Quiet Voices: Resistance Against Disciplinary and Biopolitical Practices in the US Immigration Prison

Saturday, 21 July 2018: 14:30
Oral Presentation
Agnieszka RADZIWINOWICZ, University of Warsaw, Poland
The literature names examples of resistance by the people in immigration detention: hunger strikes, self-mutilations, or destroying identification documents and passports (Dow 2004; Fischer 2015). This paper draws upon the narratives of Mexicans deported from the United States of America, interviewed by the author in Mexico between 2012 and 2014, who in retrospective described their pre-removal detention. The paper seeks to address two objectives. The first is to show the voices of resistance of the people in immigration detention. The second is to explain why the interviewees accepted their deprivation of freedom and future deportation from the United States.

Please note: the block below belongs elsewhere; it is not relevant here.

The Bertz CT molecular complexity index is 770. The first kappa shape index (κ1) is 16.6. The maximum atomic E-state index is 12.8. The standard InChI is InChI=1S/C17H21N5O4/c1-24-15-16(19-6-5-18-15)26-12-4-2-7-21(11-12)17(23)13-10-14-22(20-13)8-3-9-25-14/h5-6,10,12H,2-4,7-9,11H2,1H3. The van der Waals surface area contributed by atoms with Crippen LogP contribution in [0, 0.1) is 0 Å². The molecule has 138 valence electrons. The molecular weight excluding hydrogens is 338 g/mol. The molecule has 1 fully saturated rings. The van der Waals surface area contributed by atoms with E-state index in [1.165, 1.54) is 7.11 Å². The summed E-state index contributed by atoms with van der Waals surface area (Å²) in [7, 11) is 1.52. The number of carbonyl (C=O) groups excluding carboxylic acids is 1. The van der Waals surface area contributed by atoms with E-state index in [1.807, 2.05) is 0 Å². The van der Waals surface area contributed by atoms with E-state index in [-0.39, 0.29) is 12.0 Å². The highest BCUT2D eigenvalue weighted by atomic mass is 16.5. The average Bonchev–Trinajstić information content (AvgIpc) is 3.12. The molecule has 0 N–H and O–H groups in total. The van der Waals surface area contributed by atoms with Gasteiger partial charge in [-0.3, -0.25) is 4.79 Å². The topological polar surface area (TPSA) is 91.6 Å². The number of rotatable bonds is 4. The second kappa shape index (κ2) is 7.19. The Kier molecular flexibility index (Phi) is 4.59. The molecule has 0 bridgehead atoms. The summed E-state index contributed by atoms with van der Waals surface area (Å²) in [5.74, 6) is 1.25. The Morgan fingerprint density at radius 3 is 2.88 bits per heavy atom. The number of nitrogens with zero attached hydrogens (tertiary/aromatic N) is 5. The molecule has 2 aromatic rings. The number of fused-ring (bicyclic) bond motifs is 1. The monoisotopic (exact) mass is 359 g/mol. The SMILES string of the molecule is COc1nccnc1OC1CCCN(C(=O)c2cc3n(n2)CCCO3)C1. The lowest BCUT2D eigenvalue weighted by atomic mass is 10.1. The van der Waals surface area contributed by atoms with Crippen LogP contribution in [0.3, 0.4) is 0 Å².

The author of the paper argues that: (1) Contrary to the above-mentioned examples, rarely did the research participants resist immigration detention. Generally they accepted their subordination and unequal power relations with the detention center staff. (2) Biopolitical and disciplinary practices in the US immigration detention circumscribe the agency of the detainees and hence limit the scope of their resistance. More precisely, (3) technological instruments of surveillance employed in detention demonstrate the US power to the detained migrants. (4) However, it is not only through the state-of-the-art technologies that the US sovereignty demonstrates to the detainees, but also through the disciplinary practices, such as frequent counting of detainees, highly-planned schedule of meals, and punishments. (5) Technologies of surveillance dehumanize detainees and deprive their life of the socio-political dimension. (6) Research participants did not resist immigration detention, but sometimes they tried to build a sense of security in the inhumane conditions of detention. Since they acknowledged the dominance of the US immigration apparatus, we should rather say about their modest counter-hegemonic acts in the hostile conditions of detention. Building strong ties with other detainees and community building or mind-distracting activities (making sports) were the most common examples of the counter-hegemonic acts of detainees.